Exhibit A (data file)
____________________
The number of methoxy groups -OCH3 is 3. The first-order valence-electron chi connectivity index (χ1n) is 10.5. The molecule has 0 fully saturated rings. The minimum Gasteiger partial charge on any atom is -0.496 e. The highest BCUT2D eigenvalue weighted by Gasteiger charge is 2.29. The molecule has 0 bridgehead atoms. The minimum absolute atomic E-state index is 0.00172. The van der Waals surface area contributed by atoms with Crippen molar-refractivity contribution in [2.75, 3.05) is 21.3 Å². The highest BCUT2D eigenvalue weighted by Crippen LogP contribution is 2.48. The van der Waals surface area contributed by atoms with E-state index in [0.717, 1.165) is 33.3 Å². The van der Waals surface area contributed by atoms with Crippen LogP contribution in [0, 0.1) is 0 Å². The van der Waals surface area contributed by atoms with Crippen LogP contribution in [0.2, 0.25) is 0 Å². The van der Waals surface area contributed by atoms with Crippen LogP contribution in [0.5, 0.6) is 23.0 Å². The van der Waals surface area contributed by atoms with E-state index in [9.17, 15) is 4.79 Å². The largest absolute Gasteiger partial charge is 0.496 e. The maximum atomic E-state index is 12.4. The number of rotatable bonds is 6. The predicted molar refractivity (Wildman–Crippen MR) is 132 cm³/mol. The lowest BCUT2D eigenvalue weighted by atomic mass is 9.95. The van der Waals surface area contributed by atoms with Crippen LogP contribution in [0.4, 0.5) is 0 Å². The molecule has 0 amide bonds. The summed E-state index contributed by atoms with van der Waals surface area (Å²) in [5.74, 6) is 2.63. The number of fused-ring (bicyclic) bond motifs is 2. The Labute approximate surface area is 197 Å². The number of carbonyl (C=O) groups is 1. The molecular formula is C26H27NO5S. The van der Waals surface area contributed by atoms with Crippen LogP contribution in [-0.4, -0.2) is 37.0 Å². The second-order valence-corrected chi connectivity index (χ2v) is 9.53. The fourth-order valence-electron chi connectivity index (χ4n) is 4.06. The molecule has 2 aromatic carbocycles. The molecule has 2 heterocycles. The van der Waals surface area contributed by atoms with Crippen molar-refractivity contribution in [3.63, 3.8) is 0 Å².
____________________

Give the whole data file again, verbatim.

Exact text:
The number of methoxy groups -OCH3 is 3. The first-order valence-electron chi connectivity index (χ1n) is 10.5. The molecule has 0 fully saturated rings. The minimum Gasteiger partial charge on any atom is -0.496 e. The highest BCUT2D eigenvalue weighted by Gasteiger charge is 2.29. The molecule has 0 bridgehead atoms. The minimum absolute atomic E-state index is 0.00172. The van der Waals surface area contributed by atoms with Crippen molar-refractivity contribution in [2.75, 3.05) is 21.3 Å². The highest BCUT2D eigenvalue weighted by Crippen LogP contribution is 2.48. The van der Waals surface area contributed by atoms with E-state index in [0.717, 1.165) is 33.3 Å². The van der Waals surface area contributed by atoms with Crippen LogP contribution in [0, 0.1) is 0 Å². The van der Waals surface area contributed by atoms with Crippen LogP contribution in [0.2, 0.25) is 0 Å². The van der Waals surface area contributed by atoms with Crippen LogP contribution in [0.5, 0.6) is 23.0 Å². The van der Waals surface area contributed by atoms with E-state index in [9.17, 15) is 4.79 Å². The largest absolute Gasteiger partial charge is 0.496 e. The maximum atomic E-state index is 12.4. The number of rotatable bonds is 6. The predicted molar refractivity (Wildman–Crippen MR) is 132 cm³/mol. The lowest BCUT2D eigenvalue weighted by atomic mass is 9.95. The van der Waals surface area contributed by atoms with Crippen LogP contribution in [0.4, 0.5) is 0 Å². The molecule has 0 amide bonds. The summed E-state index contributed by atoms with van der Waals surface area (Å²) in [5.74, 6) is 2.63. The number of fused-ring (bicyclic) bond motifs is 2. The Labute approximate surface area is 197 Å². The number of carbonyl (C=O) groups is 1. The molecular formula is C26H27NO5S. The van der Waals surface area contributed by atoms with Crippen LogP contribution in [-0.4, -0.2) is 37.0 Å². The second-order valence-corrected chi connectivity index (χ2v) is 9.53. The fourth-order valence-electron chi connectivity index (χ4n) is 4.06. The molecule has 2 aromatic carbocycles. The molecule has 2 heterocycles. The van der Waals surface area contributed by atoms with Crippen molar-refractivity contribution in [3.63, 3.8) is 0 Å².